British leader starred as Jesus Christ Superstar

The president of Raelians in this country is a song-and-dance veteran of West End musicals
The Sunday Telegraph (England), Dec. 29, 2002
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The British head of the Raelian movement, which claims to be behind the birth of the world’s first human clone, is a star of West End musicals and has played the lead role in Andrew Lloyd Webber’s Jesus Christ Superstar.

Glenn Carter, the president of the Raelian cult in Britain, has starred in both the London and Broadway productions of the musical. He has also appeared in Les Miserables, Grease, Joseph and the Amazing Technicolor Dreamcoat and played the part of the man who was mistaken for Jesus in Whistle Down the Wind.

He has performed in several Royal Variety events and in a concert for the Prince’s Trust.

Mr Carter, who refuses to divulge his age, said he joined the cult six years ago after reading a book called The Message Given to Me by Extra-Terrestrials, written by Rael, the movement’s worldwide leader.

He said yesterday: “It cleared up so many things I didn’t believe or understand about philosophy, religion and science. I have played Jesus in the theatre and as part of my research have looked into different religions. This, however, was something very different. It made immediate sense to me.”

Mr Carter, who likens the movement to Buddhism without the mysticism, said Raelians reject any notion of a god or supreme being; instead mankind was the cloned creation of alien superbeings.

The movement claims to have 1,200 adherents in Britain. Two weeks ago a number of new recruits, who will pay pounds 60 a year as members, were welcomed into the cult at a manor house in Buckingham. Mr Carter dampened their foreheads and gave them a mild electric shock. They were told that their names had been put on a giant electronic computer that orbits Earth and monitors all communication.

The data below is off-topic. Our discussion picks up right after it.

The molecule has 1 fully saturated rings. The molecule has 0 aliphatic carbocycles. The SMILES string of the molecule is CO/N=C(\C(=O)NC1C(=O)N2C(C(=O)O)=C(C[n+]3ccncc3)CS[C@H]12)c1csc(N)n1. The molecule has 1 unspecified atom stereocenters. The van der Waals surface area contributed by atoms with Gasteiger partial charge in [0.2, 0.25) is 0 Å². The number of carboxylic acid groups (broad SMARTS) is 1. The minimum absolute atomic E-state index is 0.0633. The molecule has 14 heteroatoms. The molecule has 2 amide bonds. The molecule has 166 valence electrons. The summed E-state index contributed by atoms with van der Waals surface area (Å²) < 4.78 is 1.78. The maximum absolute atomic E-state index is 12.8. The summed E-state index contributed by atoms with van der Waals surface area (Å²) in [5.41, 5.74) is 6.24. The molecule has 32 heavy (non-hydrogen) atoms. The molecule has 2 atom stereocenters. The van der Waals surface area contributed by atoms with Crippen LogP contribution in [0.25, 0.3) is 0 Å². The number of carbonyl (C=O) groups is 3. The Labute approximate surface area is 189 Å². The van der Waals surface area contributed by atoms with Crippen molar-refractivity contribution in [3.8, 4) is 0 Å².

Rael is a former French journalist called Claude Vorilhon. He founded the sect in 1973 after claiming to have met aliens who revealed the truth about the beginnings of the human race.

He was allegedly told that life was created 25,000 years ago in an alien laboratory and that Jesus was resurrected using an “advanced cloning technique”. He was ordered to spread a gospel of free love, cloning and the eventual return of aliens to earth. About 55,000 people in 84 countries now belong to the cult.

Mr Carter said: “Heading the Raelian movement has its challenges, but it is a vocational thing. I had no aspirations to be in charge here. We do not believe in a god, a heaven or a hell.

“Neither do we believe in evolution. We are created by a race of beings who are not unlike us.

“Our members are drawn from all sectors of society. We have artists, musicians and housewives. Some of them you will have heard of, but it’s not for me to advertise them.”

He defended the movement’s actions in cloning a human: “People say cloning is evil, but violence, threats and the taking of life is evil that goes on every day. That is the sort of behaviour we should condemn.”

Born in Staffordshire, Mr Carter has been acting for more than 20 years. Before that, he was a manager of rock bands.

Fans of the actor reacted angrily to the revelation that he is linked with the Raelians, venting their displeasure on his official website. One former admirer wrote: “I fear that a once-great talent has now lost the plot totally. It is so sad that a wonderful talent such as his is now lost in a world of depraved people.”-12-29

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Religion News Blog posted this on Tuesday December 31, 2002.
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